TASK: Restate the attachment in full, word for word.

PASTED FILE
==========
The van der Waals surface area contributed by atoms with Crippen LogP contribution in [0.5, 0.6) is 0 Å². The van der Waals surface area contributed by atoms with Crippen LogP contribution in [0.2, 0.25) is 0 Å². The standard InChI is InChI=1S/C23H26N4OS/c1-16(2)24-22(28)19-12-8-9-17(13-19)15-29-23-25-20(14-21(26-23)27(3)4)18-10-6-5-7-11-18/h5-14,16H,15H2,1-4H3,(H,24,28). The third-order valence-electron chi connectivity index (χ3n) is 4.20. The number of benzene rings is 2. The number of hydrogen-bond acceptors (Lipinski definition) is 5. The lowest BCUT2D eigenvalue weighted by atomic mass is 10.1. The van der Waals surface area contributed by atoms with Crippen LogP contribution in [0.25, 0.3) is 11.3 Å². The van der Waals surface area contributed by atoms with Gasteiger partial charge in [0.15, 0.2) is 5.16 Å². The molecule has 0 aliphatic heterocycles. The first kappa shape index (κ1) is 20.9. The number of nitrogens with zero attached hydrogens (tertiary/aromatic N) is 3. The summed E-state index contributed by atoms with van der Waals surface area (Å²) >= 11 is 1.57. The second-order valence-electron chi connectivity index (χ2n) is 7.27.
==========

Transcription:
The van der Waals surface area contributed by atoms with Crippen LogP contribution in [0.5, 0.6) is 0 Å². The van der Waals surface area contributed by atoms with Crippen LogP contribution in [0.2, 0.25) is 0 Å². The standard InChI is InChI=1S/C23H26N4OS/c1-16(2)24-22(28)19-12-8-9-17(13-19)15-29-23-25-20(14-21(26-23)27(3)4)18-10-6-5-7-11-18/h5-14,16H,15H2,1-4H3,(H,24,28). The third-order valence-electron chi connectivity index (χ3n) is 4.20. The number of benzene rings is 2. The number of hydrogen-bond acceptors (Lipinski definition) is 5. The lowest BCUT2D eigenvalue weighted by atomic mass is 10.1. The van der Waals surface area contributed by atoms with Crippen LogP contribution in [0.25, 0.3) is 11.3 Å². The van der Waals surface area contributed by atoms with Gasteiger partial charge in [0.15, 0.2) is 5.16 Å². The molecule has 0 aliphatic heterocycles. The first kappa shape index (κ1) is 20.9. The number of nitrogens with zero attached hydrogens (tertiary/aromatic N) is 3. The summed E-state index contributed by atoms with van der Waals surface area (Å²) >= 11 is 1.57. The second-order valence-electron chi connectivity index (χ2n) is 7.27.